Social selling is something that most people assume is happening. In other words, if you engage with people on social media, they’ll eventually buy your product. But engagement doesn’t guarantee a purchase. Far from it.
For example, I love the Life Is Good brand. I love their t-shirts and positive, inspirational outlook. I guess you could say I’m a brand champion for Life Is Good. You would think I have a closet full of their stuff. But I don’t.
The fact is, I’ve purchased one Life Is Good hat. But that doesn’t mean I have no value to Life Is Good. I may not be a purchaser, but I’m an influencer. When someone asks for t-shirts, I tell them to go to Life Is Good. I share their posts all the time.
That’s where social media really has an impact.
ROI doesn’t just come from the people who like your page or comment on a post. Real revenue comes from the people they connect with… and their connections… and on and on and on. Those second and third tier connections and beyond are the ones who deliver ROI.
But how do you capture that information? And how do you measure success?
These are questions that most brands haven’t figured out. In fact, research from Simply Measured found that measuring ROI is still the biggest challenge faced by social media professionals, cited by 61 percent of respondents.
That would explain why a separate study, the CRM Industry User Research Report from Capterra, found that the most desired features in a CRM (customer relationship management) system are social media monitoring and the ability to capture prospect information from social media profiles.
Although some social media data is private and can’t be accessed, these capabilities do exist in a social CRM.
A traditional CRM allows you to enter static information. If you receive an email, that gets captured. If you have a phone call, that gets captured. If someone requests a quote, that gets captured.
Suppose you share a blog post on Facebook. A traditional CRM will tell you that the post got a certain number of likes, comments and shares. That data can be helpful, but it doesn’t connect the dots between engagement and sales.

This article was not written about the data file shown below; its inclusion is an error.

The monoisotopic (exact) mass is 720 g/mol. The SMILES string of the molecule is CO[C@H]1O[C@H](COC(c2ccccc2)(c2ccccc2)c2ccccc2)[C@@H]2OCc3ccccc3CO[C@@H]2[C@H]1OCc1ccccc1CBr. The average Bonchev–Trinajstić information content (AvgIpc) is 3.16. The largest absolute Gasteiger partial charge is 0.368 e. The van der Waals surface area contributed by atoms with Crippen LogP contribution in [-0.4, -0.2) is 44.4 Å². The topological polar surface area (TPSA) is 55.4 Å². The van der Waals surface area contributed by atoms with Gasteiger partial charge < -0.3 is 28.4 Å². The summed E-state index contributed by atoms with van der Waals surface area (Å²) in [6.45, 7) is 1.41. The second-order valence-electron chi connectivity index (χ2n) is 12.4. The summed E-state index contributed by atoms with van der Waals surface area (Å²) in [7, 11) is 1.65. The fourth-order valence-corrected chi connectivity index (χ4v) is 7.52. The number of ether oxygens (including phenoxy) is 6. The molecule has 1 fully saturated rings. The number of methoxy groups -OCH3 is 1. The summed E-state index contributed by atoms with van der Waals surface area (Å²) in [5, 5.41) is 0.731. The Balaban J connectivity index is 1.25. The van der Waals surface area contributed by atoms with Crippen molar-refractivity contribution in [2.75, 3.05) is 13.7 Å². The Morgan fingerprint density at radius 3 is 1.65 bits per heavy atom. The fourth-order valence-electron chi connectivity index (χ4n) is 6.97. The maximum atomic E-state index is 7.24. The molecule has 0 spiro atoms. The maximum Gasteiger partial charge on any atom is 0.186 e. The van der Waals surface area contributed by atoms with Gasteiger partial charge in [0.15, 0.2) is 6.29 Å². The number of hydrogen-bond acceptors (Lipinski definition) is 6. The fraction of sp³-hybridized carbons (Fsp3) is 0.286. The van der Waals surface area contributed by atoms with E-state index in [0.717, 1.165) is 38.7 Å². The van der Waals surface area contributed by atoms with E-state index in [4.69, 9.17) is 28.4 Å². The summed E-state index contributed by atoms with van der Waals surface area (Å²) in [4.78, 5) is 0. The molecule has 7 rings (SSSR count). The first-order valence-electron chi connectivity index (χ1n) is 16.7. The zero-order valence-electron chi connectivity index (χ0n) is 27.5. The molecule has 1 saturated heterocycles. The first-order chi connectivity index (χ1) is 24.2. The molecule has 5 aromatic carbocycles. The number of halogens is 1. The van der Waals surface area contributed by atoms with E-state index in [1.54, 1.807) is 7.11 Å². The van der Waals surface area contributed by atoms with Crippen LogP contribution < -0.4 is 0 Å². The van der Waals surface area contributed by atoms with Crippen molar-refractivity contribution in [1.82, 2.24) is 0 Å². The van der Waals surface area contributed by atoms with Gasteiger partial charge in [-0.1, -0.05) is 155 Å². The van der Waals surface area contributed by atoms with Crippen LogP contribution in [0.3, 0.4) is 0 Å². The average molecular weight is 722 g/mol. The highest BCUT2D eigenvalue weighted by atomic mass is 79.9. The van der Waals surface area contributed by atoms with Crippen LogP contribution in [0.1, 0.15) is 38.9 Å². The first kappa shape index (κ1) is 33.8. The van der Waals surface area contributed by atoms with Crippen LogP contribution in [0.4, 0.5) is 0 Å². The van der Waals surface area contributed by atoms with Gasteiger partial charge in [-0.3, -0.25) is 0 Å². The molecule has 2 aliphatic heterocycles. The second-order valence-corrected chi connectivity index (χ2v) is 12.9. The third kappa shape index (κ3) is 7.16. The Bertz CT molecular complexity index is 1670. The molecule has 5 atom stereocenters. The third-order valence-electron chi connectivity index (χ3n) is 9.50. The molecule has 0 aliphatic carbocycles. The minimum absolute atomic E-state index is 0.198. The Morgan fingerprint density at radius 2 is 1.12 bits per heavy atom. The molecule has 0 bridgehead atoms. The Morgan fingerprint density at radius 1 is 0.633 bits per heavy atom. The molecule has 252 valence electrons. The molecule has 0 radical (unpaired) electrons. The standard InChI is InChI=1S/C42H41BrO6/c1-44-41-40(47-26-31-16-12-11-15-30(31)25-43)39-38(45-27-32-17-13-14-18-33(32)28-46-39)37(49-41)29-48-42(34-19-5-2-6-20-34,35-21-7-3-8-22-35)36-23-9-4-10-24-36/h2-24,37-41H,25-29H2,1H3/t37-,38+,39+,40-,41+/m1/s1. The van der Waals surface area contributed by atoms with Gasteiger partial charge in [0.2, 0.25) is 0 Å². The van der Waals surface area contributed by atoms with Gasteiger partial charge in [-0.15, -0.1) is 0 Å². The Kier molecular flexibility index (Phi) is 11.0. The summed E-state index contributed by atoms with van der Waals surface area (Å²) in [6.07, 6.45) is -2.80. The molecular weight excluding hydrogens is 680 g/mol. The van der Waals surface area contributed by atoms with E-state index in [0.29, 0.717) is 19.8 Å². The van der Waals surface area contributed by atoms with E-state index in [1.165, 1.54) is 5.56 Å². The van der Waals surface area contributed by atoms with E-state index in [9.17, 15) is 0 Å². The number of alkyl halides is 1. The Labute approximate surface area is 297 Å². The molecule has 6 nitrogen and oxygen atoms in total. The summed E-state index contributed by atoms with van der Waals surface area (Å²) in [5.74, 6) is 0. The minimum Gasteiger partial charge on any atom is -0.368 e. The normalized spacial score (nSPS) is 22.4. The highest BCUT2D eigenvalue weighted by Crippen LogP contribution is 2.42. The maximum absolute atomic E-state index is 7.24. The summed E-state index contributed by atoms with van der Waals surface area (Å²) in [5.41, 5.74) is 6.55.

A social CRM digs deeper into what’s going on in your social media space. It tells you what activity occurred because of those likes, comments and shares. It gets into those deeper tiers of connections, automatically captures their information, and adds them to your CRM so you can see what your conversion rates and ROI really are.
A social CRM can also be configured to look for keywords and phrases related to your company and what you do, and then pull in the user as a lead. When they engage and are converted, you’re able to quantify those second and third tier relationships and measure the true value of your first tier influencers.
When information is captured, your CRM will assign the user a lead score based on indicators determined by you. People who like your content get a certain score. If they share your content with a friend, they get a certain score. If they go to your website and download an e-book, they get a certain score.
When properly configured, scores will then trigger an alert to complete a task. For example, if various activities cause a user’s score to rise from a “B” lead to an “A” lead, you’ll know to follow up with that person by phone or email.
Of course, you can’t just flip a switch and make this happen. You need a plan. You need to understand what you want to achieve through social media, how to configure a social CRM so it does what you want it to do, and what business goals you want to achieve.
But if you want to finally get a handle on social media ROI, implementing a social CRM is a critical part of the process. If you’d like to learn more, let’s talk.
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